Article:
One way the government hopes its 2009 economic stimulus plan will help jumpstart the economy is by investing billions of dollars in industries that support energy efficiency – everything from electric car battery technology to wind turbines to modernizingCorporations aren’t the only ones receiving incentives, however:

Individual taxpayers can reap considerable tax benefits by improving

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their home’s energy efficiency – not to mention the long-term savings

they’ll incur from reducing their utility and fuel bills.

Here are a few highlights:

l The total tax credit you can claim for many energy-efficiency home

improvements made during 2009 and 2010 has increased from $500 to

$1,500. That’s a cumulative total of $1,500, so you can break it up

between the two years however you choose.

l You may now claim a tax credit for 30 percent of the purchase

price for a variety of home improvements, up to the $1,500 limit.

Credit for installation costs is also allowed in certain cases, such as

for HVAC (heating, ventilation and air conditioning) systems, biomass

stoves, water heaters, solar panels, geothermal heat pumps, wind energy

systems and fuel cells.

Tax credits for many energy-efficiency home improvements that were

previously allowed in 2006 and 2007 but then disallowed in 2008 are

once again eligible during 2009 and 2010. Some common covered expenses

include:

l Home shell improvements designed to prevent heating and cooling

leaks, including insulation, metal and asphalt roofs, exterior and

storm windows, doors (including patio and sliding glass), skylights and

weather stripping.

l HVAC systems, including central air conditioning, air-source and

geothermal heat pumps, and natural gas, propane and oil furnaces.

l Gas, oil, propane, solar and electric heat pump water heaters.

l Biomass (plant matter) stoves.

l Other renewable energy technology including small wind generators and photovoltaic systems.

l Hybrid, diesel, battery electric, alternative fuel, fuel cell and plug-in electric cars.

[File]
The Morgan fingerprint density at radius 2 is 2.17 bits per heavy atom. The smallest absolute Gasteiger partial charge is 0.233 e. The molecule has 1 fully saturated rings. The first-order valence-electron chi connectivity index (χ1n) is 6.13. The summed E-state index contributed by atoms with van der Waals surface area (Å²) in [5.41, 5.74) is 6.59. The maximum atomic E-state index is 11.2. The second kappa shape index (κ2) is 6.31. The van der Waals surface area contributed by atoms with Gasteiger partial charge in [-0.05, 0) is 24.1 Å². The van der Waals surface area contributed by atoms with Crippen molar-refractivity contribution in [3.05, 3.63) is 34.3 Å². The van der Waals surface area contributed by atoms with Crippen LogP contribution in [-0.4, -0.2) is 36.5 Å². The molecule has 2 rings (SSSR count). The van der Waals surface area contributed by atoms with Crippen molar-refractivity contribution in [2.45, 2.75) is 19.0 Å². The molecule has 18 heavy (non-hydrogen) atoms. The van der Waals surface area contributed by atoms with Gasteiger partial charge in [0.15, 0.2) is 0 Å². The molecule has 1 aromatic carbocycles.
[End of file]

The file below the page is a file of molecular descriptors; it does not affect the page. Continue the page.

Note that there are specific requirements and restrictions for each

of these products, so be sure to do your research before purchasing

them. For example, with vehicles, there are only a finite number of

credits available per manufacturer, so verify with the dealer.

A good resource for rules is the government’s Energy Star Web site,

which has detailed information on the various tax credits available www.energystar.gov/taxcredits.

A few additional tips:

l Experts agree that before making major investments like HVAC

systems or solar panels, you should first improve your home’s

insulation. Proper insulation can reduce your heating and cooling bills

by 20 percent or more.

– Save all receipts and ask contractors to separate labor and

materials costs in case you are ever audited. Also keep copies of

manufacturer certification statements for your records.

l Even though they aren’t covered under the federal tax credit

program, many other Energy Star appliances like refrigerators, washing

machines and dishwashers may qualify for certain state and local rebate

programs. These energy-efficient appliances consume up to 50 percent

less electricity and water than standard models. Ask for details where

you buy the appliance.

Feel good about the impact you can have on the environment – and on

your wallet – by taking advantage of these energy-efficiency tax

credits.

Announcement from our Chairman, David C BarclayThe World Renewable Energy Association are delighted to announce the launch of a brand-new initiative exclusively for its members. The Renewable Energy Finance Hub has been launched following the largest survey undertaken with UK businesses conducted by WoREA in conjunction with the UK Government and its partners. Reduce your businesses carbon footprint today and begin your journey towards net zero!